In My Father’s Words


In My Father’s Words


03/07/1938 – 18/10/2018


Letting Go


It was a great shock, a shock made worse by being totally unexpected.  It was, in male vernacular, a ball shatterer.  It came, as I recall, on a wet Sunday afternoon when my wife and I were idly ignoring something forgettable on television.  We both stared at my daughter, sitting on an armchair a few feet away in the lounge.  She appeared quite composed and sounded quite rational.  For my wife and myself, the world had just come to a crashing halt.

“What did you say?”

“Jim and I are engaged.”

I have two children, a son and a daughter, who arrived five years after her brother on the day Bobby Kennedy was killed.  We have always been close, she and I, something that, over the years, has seriously affected my then wife, now ex wife.  She used to say, “If you want to find Ben , look at Jenny’s little finger; he’ll be wrapped around it.”  It was meant as a joke, but it was used too often to be one.  Up to about the age of thirteen my daughter’s usual form of address for me was “Daddy Darling.”  Impossible to resist.

In later life she confessed to me that her mother had always been jealous of the close relationship between her daughter and her daughter’s father.  There was no need for any jealousy.  There is perhaps nothing quite as pure as your love of your children, fierce and undemanding.  Now thinking back at that time and reassessing, with more educated eyes, photographs of the family group where my daughter and I have been playing together, the look in my wife’s  eyes seems one of pure malice, a malice not recognised at the time.

I am an old fashioned man and an old fashioned father, someone who has never really been comfortable outside the time warp of his own upbringing.  I saw my role, not consciously perhaps, but certainly somewhere in my psyche, as helping my son to become a man and protecting my daughter.

“Oh!  When did you decide this?”


At the time relations between the young lady and I were delicate.  She was only sixteen and was growing into a woman with all the physical and emotional changes taking place which she didn’t understand.  Clearly dads did not know or understand about periods or boyfriends or anything very much.  Our relationship had still not recovered from my refusal to allow her to go off to Greece with a mixed bunch of girls and boys of the same age.

I resisted the urge to ask if she was pregnant as being unlikely to help.  “Do Jim’s parents know about this?”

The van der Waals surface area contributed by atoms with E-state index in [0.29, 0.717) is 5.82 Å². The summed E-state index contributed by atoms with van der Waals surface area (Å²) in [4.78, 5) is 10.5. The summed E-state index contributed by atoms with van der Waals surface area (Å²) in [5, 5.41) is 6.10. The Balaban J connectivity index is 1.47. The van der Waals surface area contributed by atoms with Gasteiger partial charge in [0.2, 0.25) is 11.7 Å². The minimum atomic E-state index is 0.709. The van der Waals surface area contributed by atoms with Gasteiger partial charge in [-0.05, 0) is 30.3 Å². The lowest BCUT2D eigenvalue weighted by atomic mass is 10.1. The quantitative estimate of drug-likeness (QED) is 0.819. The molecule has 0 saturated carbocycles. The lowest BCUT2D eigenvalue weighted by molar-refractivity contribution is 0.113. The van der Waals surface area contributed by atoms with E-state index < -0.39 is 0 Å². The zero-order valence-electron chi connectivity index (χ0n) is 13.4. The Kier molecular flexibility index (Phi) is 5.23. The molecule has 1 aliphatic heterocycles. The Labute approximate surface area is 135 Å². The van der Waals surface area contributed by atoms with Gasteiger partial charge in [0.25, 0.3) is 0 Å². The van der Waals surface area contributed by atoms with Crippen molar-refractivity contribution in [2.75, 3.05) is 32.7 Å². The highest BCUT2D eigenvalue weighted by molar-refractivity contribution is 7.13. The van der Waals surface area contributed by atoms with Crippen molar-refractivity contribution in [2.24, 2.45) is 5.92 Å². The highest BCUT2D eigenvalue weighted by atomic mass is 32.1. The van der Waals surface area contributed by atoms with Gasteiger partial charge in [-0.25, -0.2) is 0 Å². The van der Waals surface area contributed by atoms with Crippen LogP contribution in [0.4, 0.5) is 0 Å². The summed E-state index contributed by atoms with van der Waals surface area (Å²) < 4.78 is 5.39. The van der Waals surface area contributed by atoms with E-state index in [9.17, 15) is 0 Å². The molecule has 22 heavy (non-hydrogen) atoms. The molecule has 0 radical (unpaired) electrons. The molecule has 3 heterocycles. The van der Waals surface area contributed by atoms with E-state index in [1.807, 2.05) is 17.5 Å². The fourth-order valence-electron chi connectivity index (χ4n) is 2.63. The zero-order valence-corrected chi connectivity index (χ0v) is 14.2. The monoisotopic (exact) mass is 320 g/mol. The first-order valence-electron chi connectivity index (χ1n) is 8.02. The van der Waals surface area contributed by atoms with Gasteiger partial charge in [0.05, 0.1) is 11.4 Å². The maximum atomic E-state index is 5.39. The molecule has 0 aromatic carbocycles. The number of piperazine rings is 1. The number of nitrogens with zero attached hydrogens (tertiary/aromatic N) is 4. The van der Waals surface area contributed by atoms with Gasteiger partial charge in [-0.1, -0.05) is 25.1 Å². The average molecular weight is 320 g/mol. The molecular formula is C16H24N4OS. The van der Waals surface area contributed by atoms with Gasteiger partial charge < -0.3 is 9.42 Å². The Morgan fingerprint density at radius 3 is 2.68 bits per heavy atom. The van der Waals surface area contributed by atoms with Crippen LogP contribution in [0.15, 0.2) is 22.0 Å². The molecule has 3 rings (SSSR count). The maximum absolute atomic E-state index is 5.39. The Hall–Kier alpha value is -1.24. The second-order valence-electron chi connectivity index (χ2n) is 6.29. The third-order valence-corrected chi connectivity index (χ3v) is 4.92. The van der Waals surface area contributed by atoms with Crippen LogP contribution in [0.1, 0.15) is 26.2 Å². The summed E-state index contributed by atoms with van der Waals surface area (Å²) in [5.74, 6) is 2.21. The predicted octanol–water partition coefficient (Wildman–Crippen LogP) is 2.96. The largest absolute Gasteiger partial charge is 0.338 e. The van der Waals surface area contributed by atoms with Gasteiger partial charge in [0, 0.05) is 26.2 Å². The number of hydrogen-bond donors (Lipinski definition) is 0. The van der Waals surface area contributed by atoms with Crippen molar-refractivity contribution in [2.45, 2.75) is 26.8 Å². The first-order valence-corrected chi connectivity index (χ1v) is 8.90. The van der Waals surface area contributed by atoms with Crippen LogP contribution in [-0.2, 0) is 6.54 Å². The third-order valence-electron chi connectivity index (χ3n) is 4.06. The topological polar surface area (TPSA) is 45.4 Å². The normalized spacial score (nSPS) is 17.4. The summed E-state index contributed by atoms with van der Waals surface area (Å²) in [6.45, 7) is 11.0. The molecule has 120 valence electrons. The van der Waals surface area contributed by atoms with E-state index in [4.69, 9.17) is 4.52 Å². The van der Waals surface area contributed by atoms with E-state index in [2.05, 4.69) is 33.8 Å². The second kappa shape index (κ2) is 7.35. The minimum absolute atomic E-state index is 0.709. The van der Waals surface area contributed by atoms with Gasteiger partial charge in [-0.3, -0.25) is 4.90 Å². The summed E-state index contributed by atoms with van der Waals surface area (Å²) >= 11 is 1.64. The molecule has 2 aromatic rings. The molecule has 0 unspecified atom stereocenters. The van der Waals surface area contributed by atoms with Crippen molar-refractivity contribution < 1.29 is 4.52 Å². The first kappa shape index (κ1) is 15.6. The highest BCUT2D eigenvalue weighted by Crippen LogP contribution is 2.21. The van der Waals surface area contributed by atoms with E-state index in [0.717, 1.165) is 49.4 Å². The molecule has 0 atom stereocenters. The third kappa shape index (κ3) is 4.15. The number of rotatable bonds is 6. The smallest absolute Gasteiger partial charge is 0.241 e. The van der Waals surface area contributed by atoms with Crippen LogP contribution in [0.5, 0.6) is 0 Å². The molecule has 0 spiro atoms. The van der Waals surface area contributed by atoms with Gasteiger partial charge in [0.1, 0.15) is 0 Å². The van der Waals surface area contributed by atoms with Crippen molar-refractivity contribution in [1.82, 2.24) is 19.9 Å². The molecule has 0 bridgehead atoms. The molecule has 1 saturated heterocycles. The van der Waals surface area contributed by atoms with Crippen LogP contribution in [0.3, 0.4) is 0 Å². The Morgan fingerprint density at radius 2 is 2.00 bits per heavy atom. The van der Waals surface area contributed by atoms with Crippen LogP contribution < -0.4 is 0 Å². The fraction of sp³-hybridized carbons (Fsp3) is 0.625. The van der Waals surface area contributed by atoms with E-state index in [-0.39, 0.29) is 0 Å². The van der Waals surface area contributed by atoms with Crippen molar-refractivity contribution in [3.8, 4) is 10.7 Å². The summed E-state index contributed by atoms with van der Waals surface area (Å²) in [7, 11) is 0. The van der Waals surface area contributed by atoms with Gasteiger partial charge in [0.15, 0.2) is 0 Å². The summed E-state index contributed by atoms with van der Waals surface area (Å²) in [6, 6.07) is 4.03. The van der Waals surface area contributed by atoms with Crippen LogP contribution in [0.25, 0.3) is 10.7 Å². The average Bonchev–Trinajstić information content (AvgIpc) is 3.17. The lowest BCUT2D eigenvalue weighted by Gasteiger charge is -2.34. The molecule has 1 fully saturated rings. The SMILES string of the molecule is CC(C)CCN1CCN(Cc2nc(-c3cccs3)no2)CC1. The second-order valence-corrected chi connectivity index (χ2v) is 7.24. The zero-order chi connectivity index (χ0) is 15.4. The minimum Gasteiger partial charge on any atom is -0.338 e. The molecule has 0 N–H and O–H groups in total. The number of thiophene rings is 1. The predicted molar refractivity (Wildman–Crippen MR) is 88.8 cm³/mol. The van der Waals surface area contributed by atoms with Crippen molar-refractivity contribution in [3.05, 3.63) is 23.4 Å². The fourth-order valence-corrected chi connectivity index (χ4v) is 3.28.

“No, we wanted to tell you first.”  She appeared defiant as if expecting a fight.

“Congratulations.  I am delighted.”  Nothing was further from the truth, but it was obvious her heels were well prepared to be dug in.

“Me too, darling.”  To her eternal credit my wife hid her horror at the prospect and we both hugged our daughter.

“You don’t think I’m too young?  You aren’t going to object?”

“Why, do you think you are too young?”

“Nooooooo, but l thought …”

“There you are then.  You are a grown woman.  If you have thought this through, that’s fine with us.”

My daughter felt she was being conned, but couldn’t work out how.  The problem, apart from her age was Jim.  He was just about the last person on earth we would have wanted for a son in law.  He was about the same age and was, well how do I put this?  He was a total dick; long greasy hair, spotty faced, a fully paid up speaker of Estuary English and unemployed.

My wife was on the ball.  “Right, let’s organise a party.  We must celebrate.”

A crisis had been averted, but perhaps only for the present time.

About three weeks later I noticed she was not wearing the ring that Jim had given her and I enquired about it. 

“Oh, we thought that we might be too young, and have postponed things.”

Needless to say, Jim disappeared from the scene not long afterwards.  It would be pleasant to record that a fairy tale ensued.  In real life, alas, fairy tales rarely happen.  Marriage to Tom, a relationship with John and marriage again to Peter all followed and all failed.  She is now awaiting her Decree Absolute from Peter.  Those relationships all collapsed, as did my marriage.  Our relationship, my daughter and mine endures.  She will always be my little girl, whether it is chasing spiders from her bedroom, spraying mosquitoes, soothing cut knees, or being there when divorce occurs.

We joke together today about those distant times.  She knows I was right about Jim, but who’s to say she might not have been better off with him than the others?

Written by my Father B.M

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